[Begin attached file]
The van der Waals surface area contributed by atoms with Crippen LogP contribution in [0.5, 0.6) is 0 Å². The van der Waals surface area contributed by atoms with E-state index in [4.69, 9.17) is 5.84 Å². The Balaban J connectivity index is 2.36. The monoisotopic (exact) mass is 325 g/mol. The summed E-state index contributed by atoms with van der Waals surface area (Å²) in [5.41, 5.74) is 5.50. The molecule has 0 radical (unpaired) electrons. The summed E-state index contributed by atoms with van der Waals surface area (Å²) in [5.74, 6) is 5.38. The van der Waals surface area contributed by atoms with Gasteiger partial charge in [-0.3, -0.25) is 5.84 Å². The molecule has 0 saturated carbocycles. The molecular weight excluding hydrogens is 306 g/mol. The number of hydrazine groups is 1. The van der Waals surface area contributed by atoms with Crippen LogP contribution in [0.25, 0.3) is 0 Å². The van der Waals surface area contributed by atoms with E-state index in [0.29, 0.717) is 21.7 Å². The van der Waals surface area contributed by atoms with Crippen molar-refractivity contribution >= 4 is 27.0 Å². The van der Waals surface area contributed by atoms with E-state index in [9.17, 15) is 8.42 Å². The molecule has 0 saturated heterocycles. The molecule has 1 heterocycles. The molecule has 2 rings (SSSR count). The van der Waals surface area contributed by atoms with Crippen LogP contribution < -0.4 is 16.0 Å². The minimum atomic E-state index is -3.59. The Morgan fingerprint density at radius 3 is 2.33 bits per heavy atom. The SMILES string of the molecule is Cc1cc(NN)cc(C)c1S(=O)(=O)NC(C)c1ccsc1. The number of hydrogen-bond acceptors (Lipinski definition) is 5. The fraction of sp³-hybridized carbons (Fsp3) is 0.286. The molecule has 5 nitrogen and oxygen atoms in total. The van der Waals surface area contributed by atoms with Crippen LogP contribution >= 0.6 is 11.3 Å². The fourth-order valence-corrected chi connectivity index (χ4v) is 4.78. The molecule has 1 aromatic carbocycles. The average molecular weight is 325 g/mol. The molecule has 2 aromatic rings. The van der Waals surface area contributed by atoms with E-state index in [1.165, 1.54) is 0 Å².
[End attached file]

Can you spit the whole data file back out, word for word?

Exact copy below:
The van der Waals surface area contributed by atoms with Crippen LogP contribution in [0.5, 0.6) is 0 Å². The van der Waals surface area contributed by atoms with E-state index in [4.69, 9.17) is 5.84 Å². The Balaban J connectivity index is 2.36. The monoisotopic (exact) mass is 325 g/mol. The summed E-state index contributed by atoms with van der Waals surface area (Å²) in [5.41, 5.74) is 5.50. The molecule has 0 radical (unpaired) electrons. The summed E-state index contributed by atoms with van der Waals surface area (Å²) in [5.74, 6) is 5.38. The van der Waals surface area contributed by atoms with Gasteiger partial charge in [-0.3, -0.25) is 5.84 Å². The molecule has 0 saturated carbocycles. The molecular weight excluding hydrogens is 306 g/mol. The number of hydrazine groups is 1. The van der Waals surface area contributed by atoms with Crippen LogP contribution in [0.25, 0.3) is 0 Å². The van der Waals surface area contributed by atoms with E-state index in [0.29, 0.717) is 21.7 Å². The van der Waals surface area contributed by atoms with Crippen molar-refractivity contribution >= 4 is 27.0 Å². The van der Waals surface area contributed by atoms with E-state index in [9.17, 15) is 8.42 Å². The molecule has 0 saturated heterocycles. The molecule has 1 heterocycles. The molecule has 2 rings (SSSR count). The van der Waals surface area contributed by atoms with Crippen LogP contribution < -0.4 is 16.0 Å². The minimum atomic E-state index is -3.59. The Morgan fingerprint density at radius 3 is 2.33 bits per heavy atom. The SMILES string of the molecule is Cc1cc(NN)cc(C)c1S(=O)(=O)NC(C)c1ccsc1. The number of hydrogen-bond acceptors (Lipinski definition) is 5. The fraction of sp³-hybridized carbons (Fsp3) is 0.286. The molecule has 5 nitrogen and oxygen atoms in total. The van der Waals surface area contributed by atoms with Crippen LogP contribution >= 0.6 is 11.3 Å². The fourth-order valence-corrected chi connectivity index (χ4v) is 4.78. The molecule has 1 aromatic carbocycles. The average molecular weight is 325 g/mol. The molecule has 2 aromatic rings. The van der Waals surface area contributed by atoms with E-state index in [1.165, 1.54) is 0 Å².